In a tight vote, TransCanada’s Keystone XL pipeline was approved 3 to 2 by Nebraska’s Public Service Commission — despite the recent 5,000 barrel oil spill in South Dakota.
The 1,897 kilometer pipeline will carry 830,000 barrels of oil a day from Alberta to Nebraska. The last point of contention was permission to pass through Sandhills in Nebraska, an ecologically important area of sand dunes. It would also cross the lnd of many ranchers and farmers — many of whom are against it.
In its review, Nebraska’s Public Service Commission did not evaluate the safety and limited its analysis strictly to regulatory compliance and economic/social impacts. The commission looked at other route options. They recommended specifically an alternate route, 30 kilometres east of the originally intended route. This may present a new delay, as the new route may require a further round of approvals.
The purpose of the pipeline, from the industry point-of-view, was to remove transportation bottlenecks and remove the limits to future growth on the Alberta oilsands.
The extension was first proposed in 2008. President Obama declined permission — precisely due to the risk to the sensitive Sandhills region — in 2012. This was reversed by President Trump this year.
A key element of the decision process was an independent analysis by University of Nebraska professor Dr John Sansbury:
- “While TransCanada estimates that the Keystone XL will have 11 significant spills (more than 50 barrels of crude oil) over 50 years, a more realistic assessment is 91 significant spills over the pipeline’s operational lifetime. TransCanada arbitrarily and improperly adjusted spill factors to produce an estimate of one major spill on the 1,673 mi (2,692 km) of pipeline about every five years, but federal data on the actual incidence of spills on comparable pipelines indicate a more likely average of almost two major spills per year. (The existing Keystone I pipeline has had one major spill and 11 smaller spills in its first year of operation.)”
- “Analysis of the time needed to shut down the pipeline shows that response to a leak at a river crossing could conservatively take more than ten times longer than the 11 minutes and 30 seconds that TransCanada assumes. (After the June 2010 spill of more than 800,000 US gallons (3,000,000 L) of crude oil into a tributary of the Kalamazoo River, an Enbridge tar sands pipeline – a 30-inch (760 mm) pipe compared to the 36-inch (910 mm) Keystone XL – was not completely shut down for 12 hours.)”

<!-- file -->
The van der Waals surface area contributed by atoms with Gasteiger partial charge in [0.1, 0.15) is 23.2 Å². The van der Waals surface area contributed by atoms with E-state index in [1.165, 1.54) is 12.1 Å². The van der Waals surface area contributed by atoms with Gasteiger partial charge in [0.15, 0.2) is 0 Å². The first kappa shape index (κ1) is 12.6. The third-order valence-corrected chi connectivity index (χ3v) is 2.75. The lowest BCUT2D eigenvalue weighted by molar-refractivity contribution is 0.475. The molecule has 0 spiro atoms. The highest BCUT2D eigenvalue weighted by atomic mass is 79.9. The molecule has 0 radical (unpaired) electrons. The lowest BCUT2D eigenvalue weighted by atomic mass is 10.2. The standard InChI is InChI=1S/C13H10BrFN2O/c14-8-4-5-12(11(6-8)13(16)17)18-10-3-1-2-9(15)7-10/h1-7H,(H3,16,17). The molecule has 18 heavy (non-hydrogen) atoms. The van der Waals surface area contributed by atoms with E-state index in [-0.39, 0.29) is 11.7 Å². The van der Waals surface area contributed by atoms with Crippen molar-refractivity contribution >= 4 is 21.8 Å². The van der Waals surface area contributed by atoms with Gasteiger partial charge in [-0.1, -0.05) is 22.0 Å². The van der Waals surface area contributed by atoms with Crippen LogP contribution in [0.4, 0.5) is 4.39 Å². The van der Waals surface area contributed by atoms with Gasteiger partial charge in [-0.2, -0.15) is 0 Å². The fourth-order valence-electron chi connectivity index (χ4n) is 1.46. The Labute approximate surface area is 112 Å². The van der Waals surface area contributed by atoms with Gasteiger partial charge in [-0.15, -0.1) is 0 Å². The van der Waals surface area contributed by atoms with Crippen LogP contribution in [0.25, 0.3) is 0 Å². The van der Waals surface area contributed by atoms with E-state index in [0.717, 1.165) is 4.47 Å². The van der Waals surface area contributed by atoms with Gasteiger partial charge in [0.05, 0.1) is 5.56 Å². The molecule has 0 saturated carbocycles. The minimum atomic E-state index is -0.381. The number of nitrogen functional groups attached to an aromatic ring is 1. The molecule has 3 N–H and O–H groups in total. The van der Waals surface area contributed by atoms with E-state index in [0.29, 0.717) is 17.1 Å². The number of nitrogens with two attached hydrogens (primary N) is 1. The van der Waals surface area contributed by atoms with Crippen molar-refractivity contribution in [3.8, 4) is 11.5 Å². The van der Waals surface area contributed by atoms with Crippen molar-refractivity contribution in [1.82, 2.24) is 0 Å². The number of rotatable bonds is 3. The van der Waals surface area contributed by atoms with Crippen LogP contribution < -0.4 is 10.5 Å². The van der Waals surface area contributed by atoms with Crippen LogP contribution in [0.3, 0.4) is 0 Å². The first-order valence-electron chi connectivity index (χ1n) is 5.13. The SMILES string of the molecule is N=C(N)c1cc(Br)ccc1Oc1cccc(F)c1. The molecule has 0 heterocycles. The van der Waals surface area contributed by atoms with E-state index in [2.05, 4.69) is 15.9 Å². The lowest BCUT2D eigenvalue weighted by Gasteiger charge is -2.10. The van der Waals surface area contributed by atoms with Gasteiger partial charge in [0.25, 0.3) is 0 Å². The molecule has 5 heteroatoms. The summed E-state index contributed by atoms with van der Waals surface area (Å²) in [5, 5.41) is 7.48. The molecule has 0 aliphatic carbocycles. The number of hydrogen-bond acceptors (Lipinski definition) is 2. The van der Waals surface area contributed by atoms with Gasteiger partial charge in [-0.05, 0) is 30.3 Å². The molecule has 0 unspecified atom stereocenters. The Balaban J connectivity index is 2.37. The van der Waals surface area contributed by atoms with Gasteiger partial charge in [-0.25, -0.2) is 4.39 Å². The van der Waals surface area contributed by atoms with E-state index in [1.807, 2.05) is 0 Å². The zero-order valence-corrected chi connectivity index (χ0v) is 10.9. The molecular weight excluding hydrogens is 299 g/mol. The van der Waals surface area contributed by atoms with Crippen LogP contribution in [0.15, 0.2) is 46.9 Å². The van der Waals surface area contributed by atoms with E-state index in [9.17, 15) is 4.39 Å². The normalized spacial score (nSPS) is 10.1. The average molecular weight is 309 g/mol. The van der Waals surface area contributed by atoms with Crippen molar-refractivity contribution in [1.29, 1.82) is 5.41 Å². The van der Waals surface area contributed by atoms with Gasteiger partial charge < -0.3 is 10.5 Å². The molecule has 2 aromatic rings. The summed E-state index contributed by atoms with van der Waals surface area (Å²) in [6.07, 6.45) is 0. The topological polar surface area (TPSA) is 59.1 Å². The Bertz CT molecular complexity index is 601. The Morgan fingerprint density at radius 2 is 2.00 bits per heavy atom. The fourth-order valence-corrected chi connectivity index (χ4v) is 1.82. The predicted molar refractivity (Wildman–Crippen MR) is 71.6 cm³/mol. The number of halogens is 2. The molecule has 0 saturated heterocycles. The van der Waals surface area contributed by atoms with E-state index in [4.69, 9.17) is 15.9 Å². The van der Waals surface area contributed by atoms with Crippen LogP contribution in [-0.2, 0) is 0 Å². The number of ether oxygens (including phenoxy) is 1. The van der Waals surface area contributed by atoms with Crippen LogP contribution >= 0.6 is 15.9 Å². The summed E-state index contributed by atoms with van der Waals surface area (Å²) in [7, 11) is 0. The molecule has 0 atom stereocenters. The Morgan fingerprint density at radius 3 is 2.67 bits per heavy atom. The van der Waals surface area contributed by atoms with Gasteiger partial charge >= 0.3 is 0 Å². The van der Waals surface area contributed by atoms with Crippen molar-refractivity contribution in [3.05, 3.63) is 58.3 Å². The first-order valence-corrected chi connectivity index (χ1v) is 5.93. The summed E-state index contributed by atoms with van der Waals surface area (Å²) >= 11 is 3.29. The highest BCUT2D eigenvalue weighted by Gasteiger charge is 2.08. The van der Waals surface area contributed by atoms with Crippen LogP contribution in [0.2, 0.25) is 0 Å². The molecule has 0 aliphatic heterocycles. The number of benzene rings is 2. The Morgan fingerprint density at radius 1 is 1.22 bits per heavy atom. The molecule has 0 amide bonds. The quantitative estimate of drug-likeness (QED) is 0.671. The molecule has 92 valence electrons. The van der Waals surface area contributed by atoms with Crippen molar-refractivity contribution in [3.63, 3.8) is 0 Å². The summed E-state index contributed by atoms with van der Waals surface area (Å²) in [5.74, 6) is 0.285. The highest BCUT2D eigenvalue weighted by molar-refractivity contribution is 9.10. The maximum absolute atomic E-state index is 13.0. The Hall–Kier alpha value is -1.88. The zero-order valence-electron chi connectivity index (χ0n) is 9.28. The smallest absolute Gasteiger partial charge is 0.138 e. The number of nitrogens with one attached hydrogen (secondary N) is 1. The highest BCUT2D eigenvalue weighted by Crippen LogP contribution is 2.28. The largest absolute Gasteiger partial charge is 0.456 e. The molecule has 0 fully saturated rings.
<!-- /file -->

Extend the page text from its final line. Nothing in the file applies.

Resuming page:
- “Realistic calculations yield worst-case spill estimates of more than 180,000 barrels (7,600,000 US gal; 29,000,000 L) in the Nebraska Sandhills above the Ogallala Aquifer, more than 160,000 barrels (6,700,000 US gal; 25,000,000 L) of crude oil at the Yellowstone River crossings, more than 140,000 barrels (5,900,000 US gal; 22,000,000 L) at the Platte River crossing and more than 120,000 barrels (5,000,000 US gal; 19,000,000 L) at the Missouri River crossing.”
- “Contaminants from a release at the Missouri or Yellowstone River crossing would enter Lake Sakakawea in North Dakota where they would adversely affect drinking water intakes, aquatic wildlife, and recreation. Contaminants from a spill at the Platte River crossing would travel downstream unabated into the Missouri River for several hundred miles affecting drinking water intakes for hundreds of thousands of people (e.g., Lincoln, NE; Omaha, NE; Nebraska City, NE; St. Joseph, MO; Kansas City, MO) as well as aquatic habitats and recreational activities. In addition, other constituents from the spill would pose serious risks to humans and to aquatic species in the river.”
- “The worst-case site for such a spill is in the Sandhills region of Nebraska. The Sandhills are ancient sand dunes that have been stabilized by grasses. Because of their very permeable geology, nearly 100 percent of the annual rainfall infiltrates to a very shallow aquifer, often less than 20 feet below the surface. This aquifer is the well-known Ogallala Aquifer that is one of the most productive and important aquifers in the world.”